Since 2007 the Upper Santa Cruz Providers and Users Group (USCPUG) has been working to bring all local water entities, including the Town of Sahuarita, to the same table. Most of the water users and utilities are now members of USCPUG. The organization has published an analysis and projection of area water use through 2030. It has joined with the U S Bureau of Reclamation to lay the groundwork for transportation and use of Colorado River water from the Central Arizona Project (CAP) canal to greatly reduce reliance on pumping groundwater. When the system is successfully completed, the excess pumping will be largely or fully eliminated. The process of design and construction is now largely completed with one 36" CAP pipeline complete and the second nearing completion.
Maybe I'll keep my GV home after all! I was ready to sell yesterday.
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Old 09-22-2018, 06:41 AM
 
Location: Jersey Shore for now
3 posts, read 1,279 times
Reputation: 15
Quote:
Originally Posted by luv4horses View Post
Thanks Fox Terrier! Princeton sounds nice. If only the property taxes were not so high, but maybe that can be tolerated. And Aqua Blue, I am sure it is a state of mind, but it is hard to achieve it without a starting point. What would you suggest?

I'm hungry to be leaving Jersey, though I live in an area that is much coveted and (over)glorified by many - the southern shore. NJ was ranked 49th in "quality of life" in a 2018 study by U.S. News and World Report, and the economy and future outlook is one of the worst as well. Property taxes and the inflated housing market (not considering the chances all taxes will go up to bolster the floundering $$ status) will suck so much of my retirement funds - unnecessarily - for not such a fun place to live. (I'm not a native but I've lived here on and off for much of my life.)


I'm single now, and as I'm planning for my upcoming retirement - (I consider myself partially retired now since the ability to find a quality good paying job isn't reflected in what I dismiss as glowing but false "low unemployment" numbers which don't consider how many of the employed are actually UNDER-employed) - I'm looking elsewhere. I have a daughter who lives nearby and who is pressuring me to stay, but it seems foolish to flush my funds away here.


New Jersey, along with Vermont and Alaska, also has the new scary reality of being one of the "fastest warming states" in the US, and the last two miserable summers seem to chalk up this as a reality for me. [mod cut] (According to data from National Oceanic and Atmospheric Administration and Associated Press in an analysis of NOAA. findings.) Who knows if my home will be underwater soon as well. My town floods terribly - even when it hasn't rained for days.



I'm considering moving back to the Pennsylvania mountains where I spent a happy decade raising my kids in a small closely knit community. I likely won't return to the same town, but I love the area, and the cost of living and quality of life seem to make me happy just thinking about it.



Best of luck to you luv4horses.

Last edited by Out of Jersey!; 09-22-2018 at 07:53 AM.. Reason: invalid hyperlink
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Old 09-22-2018, 08:51 AM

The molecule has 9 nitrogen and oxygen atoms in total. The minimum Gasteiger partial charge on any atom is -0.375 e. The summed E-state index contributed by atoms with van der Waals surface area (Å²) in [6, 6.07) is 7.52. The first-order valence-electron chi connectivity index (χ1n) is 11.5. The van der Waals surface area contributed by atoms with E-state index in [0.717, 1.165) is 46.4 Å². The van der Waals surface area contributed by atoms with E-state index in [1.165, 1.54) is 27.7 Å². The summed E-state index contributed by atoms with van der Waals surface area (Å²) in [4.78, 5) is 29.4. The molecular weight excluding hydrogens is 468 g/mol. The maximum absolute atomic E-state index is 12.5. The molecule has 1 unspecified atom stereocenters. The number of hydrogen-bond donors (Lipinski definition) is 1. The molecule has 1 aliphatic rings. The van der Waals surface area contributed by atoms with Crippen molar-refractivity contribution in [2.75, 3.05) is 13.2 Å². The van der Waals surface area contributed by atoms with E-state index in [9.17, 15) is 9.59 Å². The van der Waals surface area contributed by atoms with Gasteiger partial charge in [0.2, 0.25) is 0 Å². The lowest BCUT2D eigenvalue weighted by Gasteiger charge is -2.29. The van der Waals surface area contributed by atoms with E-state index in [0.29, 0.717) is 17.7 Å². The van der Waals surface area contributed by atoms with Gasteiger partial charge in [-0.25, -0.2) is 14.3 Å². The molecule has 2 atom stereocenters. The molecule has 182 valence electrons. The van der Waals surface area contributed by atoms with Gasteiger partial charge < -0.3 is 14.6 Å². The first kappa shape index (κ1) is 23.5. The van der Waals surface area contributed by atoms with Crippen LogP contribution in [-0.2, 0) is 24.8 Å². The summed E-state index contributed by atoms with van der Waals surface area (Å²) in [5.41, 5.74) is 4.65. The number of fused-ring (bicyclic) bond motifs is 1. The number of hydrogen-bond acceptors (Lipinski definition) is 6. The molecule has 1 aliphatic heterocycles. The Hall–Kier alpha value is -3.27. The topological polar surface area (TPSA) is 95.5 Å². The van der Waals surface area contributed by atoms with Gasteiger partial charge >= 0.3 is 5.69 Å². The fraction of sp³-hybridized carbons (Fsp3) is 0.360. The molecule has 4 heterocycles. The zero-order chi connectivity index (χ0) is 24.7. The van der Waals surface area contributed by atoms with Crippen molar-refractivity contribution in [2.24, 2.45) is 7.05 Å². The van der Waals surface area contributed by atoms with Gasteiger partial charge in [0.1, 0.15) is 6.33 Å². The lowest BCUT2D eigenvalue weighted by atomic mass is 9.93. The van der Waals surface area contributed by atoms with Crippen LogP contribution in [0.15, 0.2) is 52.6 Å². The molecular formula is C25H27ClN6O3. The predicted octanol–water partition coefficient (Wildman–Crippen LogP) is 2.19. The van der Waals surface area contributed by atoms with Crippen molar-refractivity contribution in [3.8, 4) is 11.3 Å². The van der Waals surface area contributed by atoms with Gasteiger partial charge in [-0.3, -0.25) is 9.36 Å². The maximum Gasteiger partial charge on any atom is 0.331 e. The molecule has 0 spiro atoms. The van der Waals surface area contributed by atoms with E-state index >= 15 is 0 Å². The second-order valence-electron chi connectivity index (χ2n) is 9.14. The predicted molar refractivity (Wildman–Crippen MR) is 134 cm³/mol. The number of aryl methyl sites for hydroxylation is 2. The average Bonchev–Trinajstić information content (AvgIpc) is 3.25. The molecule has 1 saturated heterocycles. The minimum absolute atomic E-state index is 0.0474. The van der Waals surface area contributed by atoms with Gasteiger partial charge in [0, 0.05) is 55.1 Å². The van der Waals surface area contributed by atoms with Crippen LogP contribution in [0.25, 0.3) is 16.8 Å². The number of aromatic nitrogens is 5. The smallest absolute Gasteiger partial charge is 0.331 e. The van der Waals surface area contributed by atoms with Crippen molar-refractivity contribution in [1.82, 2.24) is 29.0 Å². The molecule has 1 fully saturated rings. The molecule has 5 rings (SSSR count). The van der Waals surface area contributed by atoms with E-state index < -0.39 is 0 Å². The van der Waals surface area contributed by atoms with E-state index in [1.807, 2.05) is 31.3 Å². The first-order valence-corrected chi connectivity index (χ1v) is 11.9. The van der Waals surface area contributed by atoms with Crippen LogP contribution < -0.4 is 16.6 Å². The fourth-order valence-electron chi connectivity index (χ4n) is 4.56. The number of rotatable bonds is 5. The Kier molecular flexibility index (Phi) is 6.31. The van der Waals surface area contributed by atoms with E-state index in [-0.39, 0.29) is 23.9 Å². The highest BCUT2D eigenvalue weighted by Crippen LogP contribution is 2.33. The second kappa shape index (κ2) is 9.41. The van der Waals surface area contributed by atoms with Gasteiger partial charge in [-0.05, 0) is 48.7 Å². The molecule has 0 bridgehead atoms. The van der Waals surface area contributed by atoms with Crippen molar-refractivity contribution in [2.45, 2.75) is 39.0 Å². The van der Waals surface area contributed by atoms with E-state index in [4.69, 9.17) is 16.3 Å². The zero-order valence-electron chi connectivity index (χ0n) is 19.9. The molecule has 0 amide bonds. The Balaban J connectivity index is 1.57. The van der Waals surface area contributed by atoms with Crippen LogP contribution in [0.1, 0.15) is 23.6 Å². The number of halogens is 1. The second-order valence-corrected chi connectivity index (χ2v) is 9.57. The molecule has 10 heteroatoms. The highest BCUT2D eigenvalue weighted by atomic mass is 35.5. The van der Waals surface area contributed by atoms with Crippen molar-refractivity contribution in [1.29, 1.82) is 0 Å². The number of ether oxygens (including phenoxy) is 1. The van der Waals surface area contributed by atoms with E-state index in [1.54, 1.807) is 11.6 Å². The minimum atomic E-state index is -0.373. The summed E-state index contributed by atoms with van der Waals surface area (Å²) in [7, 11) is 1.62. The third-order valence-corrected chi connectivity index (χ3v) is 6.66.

Location: Cochise county, AZ
4,960 posts, read 3,451,255 times
Reputation: 10475
Default Arizona works for me in retirement

I didn't realize just how much it was costing me to stay in Minnesota. My rent was cheaper there but everything else was costly.

Still can hardly believe I actually have extra money at the end of the month, which goes into savings. Some of it was just boredom and spending money on unnecessary things but groceries and utilities were higher. Internet was higher. These are just an example. I was constantly dipping into investment funds. That has stopped and I watch it grow every month, glad it's there if I need it.

Now I get excited looking at the beautiful mountains in front of me and the awesome sunsets most nights. I'm never bored.
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Old 09-22-2018, 10:56 AM
 
Location: Jersey Shore for now
3 posts, read 1,279 times
Reputation: 15
I seriously considered Arizona, but having always lived in the Northeast I was afraid I wouldn't be suited to a desert lifestyle. (My younger daughter just moved to New Mexico and truly loves it. She'd never even visited before she took the plunge, but at 24, her mistakes would probably be less "costly" to her in terms of time misspent than even a couple of years would be at my age. lol)



I'm so glad to hear that you're loving it! AND that your piggy bank is getting chubbier since your move. Just eliminating my HOA would save me tens of thousands over the course of 10 or 20 years or more. So many communities here have HOAs now. They're so costly and restrictive, and being a bit of a rebel, it just irks me to have to ask permission to plant a little tree in my backyard or to get my roof repaired.



AZ is a big change from MN. Did you need a period of time to adjust, or did you take to it right away?
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Old 09-22-2018, 12:19 PM
 
5,392 posts, read 6,527,506 times
Reputation: 10460
I spent a month renting in a non age restricted retirement community and it went very well. So I am going to be on the lookout for those and try them out.

I had all the peace and quiet I wanted but there were plenty of activities scheduled. If I wanted to do more, I could have. The people were friendly and I always had someone to talk with.

All of which was good for this single retired woman.